While you may be removing gooey fake blood, latex or fangs after a long night of candy corn and cocktails, the scares continue at the 23-year-old Universal Studios Orlando's Halloween Horror Nights event in Central Florida.
Not only how to survive Doomsday, but how to thrive afterward.
The show tells the story of a small band of survivors after modern society has been destroyed by a zombie outbreak. What are the ways that living with a new child is similar to surviving the zombie apocalypse?
So many crises, such little time.
The show is seeping into our culture and our lives in unexpected ways -- which means that it may have turned you without your being fully aware. Here are some telltale signs...
On Halloween I usually conjure up run-of-the-mill ghosts, ghouls, and goblins to scare little kids away so I don't have to share my candy with them. This year, I've decided to actually contact a dead celebrity instead, to find out how they're enjoying their afterlife life. I figured G for Ghost, and double that for good luck.
I'll admit I was a little apprehensive at first. I'm a fan of scary movies but I wasn't so sure a zombie apocalypse would be quite right for me. Blood and guts? For sure. Remotely believable? Probably not.
The physical security, budding romantic relationships and Rick's new farmer status we saw last week are all threatened in "Infected," both by a deadly virus and a deadly paranoia.
I caught up with executive producer Gale Anne Hurd, who discusses what she's looking forward to in Season 4 and gives us some insights into her next project, a WWII-era pilot for USA titled Horizon.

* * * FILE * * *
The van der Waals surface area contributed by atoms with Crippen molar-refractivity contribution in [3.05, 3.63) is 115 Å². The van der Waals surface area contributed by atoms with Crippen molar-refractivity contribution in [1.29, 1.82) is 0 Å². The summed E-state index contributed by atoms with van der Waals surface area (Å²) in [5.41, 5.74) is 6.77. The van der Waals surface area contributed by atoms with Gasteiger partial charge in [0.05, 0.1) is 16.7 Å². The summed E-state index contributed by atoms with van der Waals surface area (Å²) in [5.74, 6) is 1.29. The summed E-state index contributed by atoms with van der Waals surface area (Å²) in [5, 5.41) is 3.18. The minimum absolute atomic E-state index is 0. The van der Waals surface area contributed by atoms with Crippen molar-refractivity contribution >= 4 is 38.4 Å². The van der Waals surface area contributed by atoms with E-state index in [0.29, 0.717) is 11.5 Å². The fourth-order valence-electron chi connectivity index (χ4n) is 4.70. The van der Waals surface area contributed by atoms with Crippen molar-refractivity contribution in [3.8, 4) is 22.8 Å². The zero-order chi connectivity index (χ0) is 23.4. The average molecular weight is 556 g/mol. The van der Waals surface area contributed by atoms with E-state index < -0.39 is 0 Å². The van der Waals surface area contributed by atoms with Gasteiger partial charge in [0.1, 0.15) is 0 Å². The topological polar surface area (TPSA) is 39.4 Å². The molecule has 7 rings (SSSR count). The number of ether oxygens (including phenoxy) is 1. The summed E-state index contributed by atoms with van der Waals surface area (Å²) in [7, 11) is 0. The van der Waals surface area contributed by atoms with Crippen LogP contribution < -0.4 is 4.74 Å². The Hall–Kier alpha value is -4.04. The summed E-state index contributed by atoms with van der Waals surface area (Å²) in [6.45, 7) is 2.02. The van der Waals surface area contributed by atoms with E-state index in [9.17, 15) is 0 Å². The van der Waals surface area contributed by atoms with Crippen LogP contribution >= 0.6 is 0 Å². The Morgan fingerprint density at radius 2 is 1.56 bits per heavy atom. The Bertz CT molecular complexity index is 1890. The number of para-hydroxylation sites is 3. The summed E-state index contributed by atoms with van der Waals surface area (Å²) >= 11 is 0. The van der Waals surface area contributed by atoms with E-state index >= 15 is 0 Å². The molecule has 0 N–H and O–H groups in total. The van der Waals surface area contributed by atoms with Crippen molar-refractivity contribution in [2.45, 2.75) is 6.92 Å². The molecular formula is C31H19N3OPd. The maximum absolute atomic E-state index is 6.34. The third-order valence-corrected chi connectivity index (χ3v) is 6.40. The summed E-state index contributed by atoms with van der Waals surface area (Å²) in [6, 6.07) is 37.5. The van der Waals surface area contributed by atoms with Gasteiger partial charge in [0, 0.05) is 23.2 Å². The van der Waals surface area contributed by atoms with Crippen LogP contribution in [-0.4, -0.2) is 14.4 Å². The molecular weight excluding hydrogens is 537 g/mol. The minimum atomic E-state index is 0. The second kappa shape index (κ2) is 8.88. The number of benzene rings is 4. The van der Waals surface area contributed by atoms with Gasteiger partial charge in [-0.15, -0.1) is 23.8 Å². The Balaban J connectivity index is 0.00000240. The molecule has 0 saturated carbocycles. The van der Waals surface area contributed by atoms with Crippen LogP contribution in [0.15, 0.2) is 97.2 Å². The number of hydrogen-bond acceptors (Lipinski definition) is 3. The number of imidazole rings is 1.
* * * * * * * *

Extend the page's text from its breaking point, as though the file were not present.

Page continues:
Unlike previous seasons, the enemy of Season 4 appears to be neither a worldwide epidemic, nor a friend-turned-foe, nor a megalomaniacal Governor. It's a sickness that kills you in less than a day and leaves you hungering for human flesh -- inside a secured facility filled with sleeping, innocent men, women and children.
Do they WANT this? Do they WANT to have to carry around swords and worry that grandma isn't grandma but is instead a ravenous crocodilian humanoid (who nevertheless still wears her apron) and who will never, ever again bring you a holiday present?
As the author of a Zombie-themed book, people inevitably ask if I watch AMC's macabre Sunday night masterpiece, The Walking Dead.
Here's what I think: If you're not watching television and you're a parent -- when there's so much amazing television out there -- you're really missing out and I feel a bit sorry for you.
From across the state and beyond, geeks, heroes and the anti-heroes descended by the thousands on Columbus for the 2013 Wizard World Ohio Comic Con.
For all that the world was going to Hell on the third season of The Walking Dead, viewers had no shortage of reasons for jubilation: Finally the series had found its footing. Dallas Roberts sat down with us to talk about his work on the series.
(photo: Murray Close) A ballpark, a zoo, an amusement park--any of them can attract new visitors to small town or city. But these days, having some z...